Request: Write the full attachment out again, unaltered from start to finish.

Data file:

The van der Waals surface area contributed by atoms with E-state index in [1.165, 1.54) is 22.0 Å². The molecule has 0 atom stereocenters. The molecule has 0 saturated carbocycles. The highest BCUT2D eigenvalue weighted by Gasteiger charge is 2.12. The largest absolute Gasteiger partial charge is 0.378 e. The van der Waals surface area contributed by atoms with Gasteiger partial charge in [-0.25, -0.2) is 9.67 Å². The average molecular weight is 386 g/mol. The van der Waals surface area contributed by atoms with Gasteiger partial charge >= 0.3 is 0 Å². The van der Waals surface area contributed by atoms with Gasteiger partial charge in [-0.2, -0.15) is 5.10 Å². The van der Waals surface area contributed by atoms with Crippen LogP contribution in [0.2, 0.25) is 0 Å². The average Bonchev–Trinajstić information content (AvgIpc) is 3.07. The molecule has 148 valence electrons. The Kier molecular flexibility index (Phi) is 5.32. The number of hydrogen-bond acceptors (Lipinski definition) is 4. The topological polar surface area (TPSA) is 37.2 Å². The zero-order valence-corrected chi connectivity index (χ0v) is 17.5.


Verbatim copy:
The van der Waals surface area contributed by atoms with E-state index in [1.165, 1.54) is 22.0 Å². The molecule has 0 atom stereocenters. The molecule has 0 saturated carbocycles. The highest BCUT2D eigenvalue weighted by Gasteiger charge is 2.12. The largest absolute Gasteiger partial charge is 0.378 e. The van der Waals surface area contributed by atoms with Gasteiger partial charge in [-0.25, -0.2) is 9.67 Å². The average molecular weight is 386 g/mol. The van der Waals surface area contributed by atoms with Gasteiger partial charge >= 0.3 is 0 Å². The van der Waals surface area contributed by atoms with Gasteiger partial charge in [-0.2, -0.15) is 5.10 Å². The van der Waals surface area contributed by atoms with Crippen LogP contribution in [0.2, 0.25) is 0 Å². The average Bonchev–Trinajstić information content (AvgIpc) is 3.07. The molecule has 148 valence electrons. The Kier molecular flexibility index (Phi) is 5.32. The number of hydrogen-bond acceptors (Lipinski definition) is 4. The topological polar surface area (TPSA) is 37.2 Å². The zero-order valence-corrected chi connectivity index (χ0v) is 17.5.